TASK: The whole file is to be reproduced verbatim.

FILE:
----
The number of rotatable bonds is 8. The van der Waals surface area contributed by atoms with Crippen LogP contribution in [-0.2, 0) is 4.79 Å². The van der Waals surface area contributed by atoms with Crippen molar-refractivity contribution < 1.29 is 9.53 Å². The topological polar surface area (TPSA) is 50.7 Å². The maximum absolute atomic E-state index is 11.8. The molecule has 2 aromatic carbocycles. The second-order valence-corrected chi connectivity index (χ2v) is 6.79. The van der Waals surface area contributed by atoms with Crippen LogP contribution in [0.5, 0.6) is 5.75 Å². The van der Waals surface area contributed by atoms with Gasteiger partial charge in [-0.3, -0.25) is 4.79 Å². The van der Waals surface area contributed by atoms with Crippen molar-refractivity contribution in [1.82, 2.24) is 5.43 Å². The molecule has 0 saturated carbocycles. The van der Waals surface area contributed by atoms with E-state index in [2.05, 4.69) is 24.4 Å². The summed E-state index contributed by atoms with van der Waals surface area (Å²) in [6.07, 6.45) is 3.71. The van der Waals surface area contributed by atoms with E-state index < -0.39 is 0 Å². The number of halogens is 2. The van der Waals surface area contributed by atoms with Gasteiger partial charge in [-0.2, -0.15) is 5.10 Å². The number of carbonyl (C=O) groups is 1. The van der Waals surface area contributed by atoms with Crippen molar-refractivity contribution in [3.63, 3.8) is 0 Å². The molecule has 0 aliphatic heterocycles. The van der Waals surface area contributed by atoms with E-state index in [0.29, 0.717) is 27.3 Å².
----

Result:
The number of rotatable bonds is 8. The van der Waals surface area contributed by atoms with Crippen LogP contribution in [-0.2, 0) is 4.79 Å². The van der Waals surface area contributed by atoms with Crippen molar-refractivity contribution < 1.29 is 9.53 Å². The topological polar surface area (TPSA) is 50.7 Å². The maximum absolute atomic E-state index is 11.8. The molecule has 2 aromatic carbocycles. The second-order valence-corrected chi connectivity index (χ2v) is 6.79. The van der Waals surface area contributed by atoms with Crippen LogP contribution in [0.5, 0.6) is 5.75 Å². The van der Waals surface area contributed by atoms with Gasteiger partial charge in [-0.3, -0.25) is 4.79 Å². The van der Waals surface area contributed by atoms with Crippen molar-refractivity contribution in [1.82, 2.24) is 5.43 Å². The molecule has 0 saturated carbocycles. The van der Waals surface area contributed by atoms with E-state index in [2.05, 4.69) is 24.4 Å². The summed E-state index contributed by atoms with van der Waals surface area (Å²) in [6.07, 6.45) is 3.71. The van der Waals surface area contributed by atoms with E-state index < -0.39 is 0 Å². The number of halogens is 2. The van der Waals surface area contributed by atoms with Gasteiger partial charge in [-0.2, -0.15) is 5.10 Å². The number of carbonyl (C=O) groups is 1. The van der Waals surface area contributed by atoms with Crippen molar-refractivity contribution in [3.63, 3.8) is 0 Å². The molecule has 0 aliphatic heterocycles. The van der Waals surface area contributed by atoms with E-state index in [0.29, 0.717) is 27.3 Å².